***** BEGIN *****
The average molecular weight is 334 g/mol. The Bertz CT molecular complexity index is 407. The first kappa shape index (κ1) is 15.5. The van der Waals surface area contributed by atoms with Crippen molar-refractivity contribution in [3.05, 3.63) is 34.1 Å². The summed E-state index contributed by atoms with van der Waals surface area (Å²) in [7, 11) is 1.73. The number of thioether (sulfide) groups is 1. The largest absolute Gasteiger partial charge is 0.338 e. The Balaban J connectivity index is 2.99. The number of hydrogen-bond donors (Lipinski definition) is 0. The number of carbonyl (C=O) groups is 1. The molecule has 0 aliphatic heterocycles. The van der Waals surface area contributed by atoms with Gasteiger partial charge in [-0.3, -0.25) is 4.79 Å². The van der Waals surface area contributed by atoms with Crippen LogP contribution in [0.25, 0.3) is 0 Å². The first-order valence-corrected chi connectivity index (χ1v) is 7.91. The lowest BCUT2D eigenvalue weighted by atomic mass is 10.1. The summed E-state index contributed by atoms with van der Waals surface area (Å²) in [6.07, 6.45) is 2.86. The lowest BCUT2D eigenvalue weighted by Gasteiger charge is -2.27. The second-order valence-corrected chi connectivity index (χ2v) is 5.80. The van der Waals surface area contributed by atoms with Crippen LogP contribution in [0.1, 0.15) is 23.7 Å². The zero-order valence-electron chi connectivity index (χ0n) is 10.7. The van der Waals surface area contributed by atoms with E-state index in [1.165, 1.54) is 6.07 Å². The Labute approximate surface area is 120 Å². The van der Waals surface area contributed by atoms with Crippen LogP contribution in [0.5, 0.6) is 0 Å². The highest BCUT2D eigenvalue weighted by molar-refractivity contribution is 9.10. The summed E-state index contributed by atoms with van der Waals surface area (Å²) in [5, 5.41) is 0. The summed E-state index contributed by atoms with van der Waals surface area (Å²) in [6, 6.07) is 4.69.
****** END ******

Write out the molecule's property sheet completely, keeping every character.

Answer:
The average molecular weight is 334 g/mol. The Bertz CT molecular complexity index is 407. The first kappa shape index (κ1) is 15.5. The van der Waals surface area contributed by atoms with Crippen molar-refractivity contribution in [3.05, 3.63) is 34.1 Å². The summed E-state index contributed by atoms with van der Waals surface area (Å²) in [7, 11) is 1.73. The number of thioether (sulfide) groups is 1. The largest absolute Gasteiger partial charge is 0.338 e. The Balaban J connectivity index is 2.99. The number of hydrogen-bond donors (Lipinski definition) is 0. The number of carbonyl (C=O) groups is 1. The molecule has 0 aliphatic heterocycles. The van der Waals surface area contributed by atoms with Gasteiger partial charge in [-0.3, -0.25) is 4.79 Å². The van der Waals surface area contributed by atoms with Crippen LogP contribution in [0.25, 0.3) is 0 Å². The first-order valence-corrected chi connectivity index (χ1v) is 7.91. The lowest BCUT2D eigenvalue weighted by atomic mass is 10.1. The summed E-state index contributed by atoms with van der Waals surface area (Å²) in [6.07, 6.45) is 2.86. The lowest BCUT2D eigenvalue weighted by Gasteiger charge is -2.27. The second-order valence-corrected chi connectivity index (χ2v) is 5.80. The van der Waals surface area contributed by atoms with Crippen LogP contribution in [0.1, 0.15) is 23.7 Å². The zero-order valence-electron chi connectivity index (χ0n) is 10.7. The van der Waals surface area contributed by atoms with E-state index in [1.165, 1.54) is 6.07 Å². The Labute approximate surface area is 120 Å². The van der Waals surface area contributed by atoms with Crippen LogP contribution in [0.5, 0.6) is 0 Å². The highest BCUT2D eigenvalue weighted by molar-refractivity contribution is 9.10. The summed E-state index contributed by atoms with van der Waals surface area (Å²) in [5, 5.41) is 0. The summed E-state index contributed by atoms with van der Waals surface area (Å²) in [6, 6.07) is 4.69.